Local school districts might be in line for a larger payout from a ranch that Travis County owns in West Texas, where commissioners have approved more oil and gas exploration.
The 18,820-acre ranch in Throckmorton County already has some oil and gas pumping that has brought in more than $100,000 a year in royalties since 2008, but Fort Worth-based Cooper Oil & Gas is planning seismic exploration on a 140-acre area. County commissioners unanimously approved the work last week.
Cooper Oil & Gas has until March to do the seismic exploration, using machines to send shock waves into the earth and record images of underground formations based on how the waves reflect back.
If the company finds oil, it will seek a lease to extract the fossil fuels from the county-owned land. The firm would offer to pay $250 an acre each year plus one-eighth of the oil and gas revenue, Assistant County Attorney Tom Nuckols said. The commissioners could then negotiate with Cooper Oil & Gas or put it out for bid, Nuckols said.
The Throckmorton County acreage is known as school land. The state gave such plots to most Texas counties in the 19th century to raise money for local school systems. Travis County, one of the few counties that still owns such land, manages the property and revenue.
The county has collected about $204,000 over each of the last seven years from leasing the land to a ranching company, paying that revenue to school districts. For more than 50 years, the county has also been making money from oil and gas royalties on the property, with three different companies pumping on separate 320-acre tracts. Over the years, the county saved that money, totaling $3.4 million, and commissioners voted Tuesday to send most of the money to local school districts, including Austin, Pflugerville and Del Valle.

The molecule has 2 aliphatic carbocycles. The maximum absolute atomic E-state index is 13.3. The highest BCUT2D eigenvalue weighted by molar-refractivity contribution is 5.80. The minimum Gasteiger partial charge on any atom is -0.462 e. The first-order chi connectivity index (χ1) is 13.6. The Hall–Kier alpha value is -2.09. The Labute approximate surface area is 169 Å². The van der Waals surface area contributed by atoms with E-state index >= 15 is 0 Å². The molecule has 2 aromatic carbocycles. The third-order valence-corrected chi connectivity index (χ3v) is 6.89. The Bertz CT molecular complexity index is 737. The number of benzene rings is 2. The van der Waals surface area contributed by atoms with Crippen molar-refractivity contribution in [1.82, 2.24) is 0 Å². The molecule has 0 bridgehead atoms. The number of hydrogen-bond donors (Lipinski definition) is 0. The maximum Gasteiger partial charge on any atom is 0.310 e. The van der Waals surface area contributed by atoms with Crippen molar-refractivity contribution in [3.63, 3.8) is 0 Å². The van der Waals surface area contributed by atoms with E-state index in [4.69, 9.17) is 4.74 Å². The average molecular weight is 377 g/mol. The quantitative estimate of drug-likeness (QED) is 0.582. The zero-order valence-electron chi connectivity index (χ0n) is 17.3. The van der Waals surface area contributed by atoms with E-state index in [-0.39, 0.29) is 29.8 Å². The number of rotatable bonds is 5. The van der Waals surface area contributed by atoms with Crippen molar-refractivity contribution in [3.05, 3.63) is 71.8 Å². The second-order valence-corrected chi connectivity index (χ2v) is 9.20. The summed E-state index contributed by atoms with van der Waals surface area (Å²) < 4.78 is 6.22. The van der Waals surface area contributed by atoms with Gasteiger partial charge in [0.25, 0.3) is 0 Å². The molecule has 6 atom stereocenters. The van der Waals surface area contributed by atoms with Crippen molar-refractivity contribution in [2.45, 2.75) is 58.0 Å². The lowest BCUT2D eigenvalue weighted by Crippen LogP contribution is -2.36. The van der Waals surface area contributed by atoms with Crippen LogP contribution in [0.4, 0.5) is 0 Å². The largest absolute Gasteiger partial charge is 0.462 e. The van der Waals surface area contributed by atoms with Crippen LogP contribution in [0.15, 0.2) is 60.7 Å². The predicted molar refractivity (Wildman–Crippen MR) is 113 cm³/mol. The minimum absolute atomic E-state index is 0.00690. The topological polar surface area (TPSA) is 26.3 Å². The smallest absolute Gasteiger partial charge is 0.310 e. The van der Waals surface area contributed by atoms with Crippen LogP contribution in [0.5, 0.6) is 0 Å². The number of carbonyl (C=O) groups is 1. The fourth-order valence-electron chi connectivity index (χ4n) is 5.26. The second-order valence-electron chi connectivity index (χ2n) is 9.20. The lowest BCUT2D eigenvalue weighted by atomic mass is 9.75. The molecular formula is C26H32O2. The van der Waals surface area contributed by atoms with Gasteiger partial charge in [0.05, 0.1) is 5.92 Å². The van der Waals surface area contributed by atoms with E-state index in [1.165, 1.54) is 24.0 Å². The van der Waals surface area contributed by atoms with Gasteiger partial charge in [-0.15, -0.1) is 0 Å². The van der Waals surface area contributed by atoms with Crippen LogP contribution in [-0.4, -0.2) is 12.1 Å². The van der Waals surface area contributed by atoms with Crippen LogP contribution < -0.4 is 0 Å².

By state law, school districts must use the money from the oil revenue for debt payments or capital improvements. The ranching lease revenue has no such restrictions.
Now, Cooper Oil & Gas will pay $3,500 to search for oil or natural gas on 140 acres. That money would go to the county’s permanent school fund, the pot of oil and gas revenue it sends to school districts in proportion to their student population from Travis County.
The land in Throckmorton County is just outside the booming Barnett Shale formation.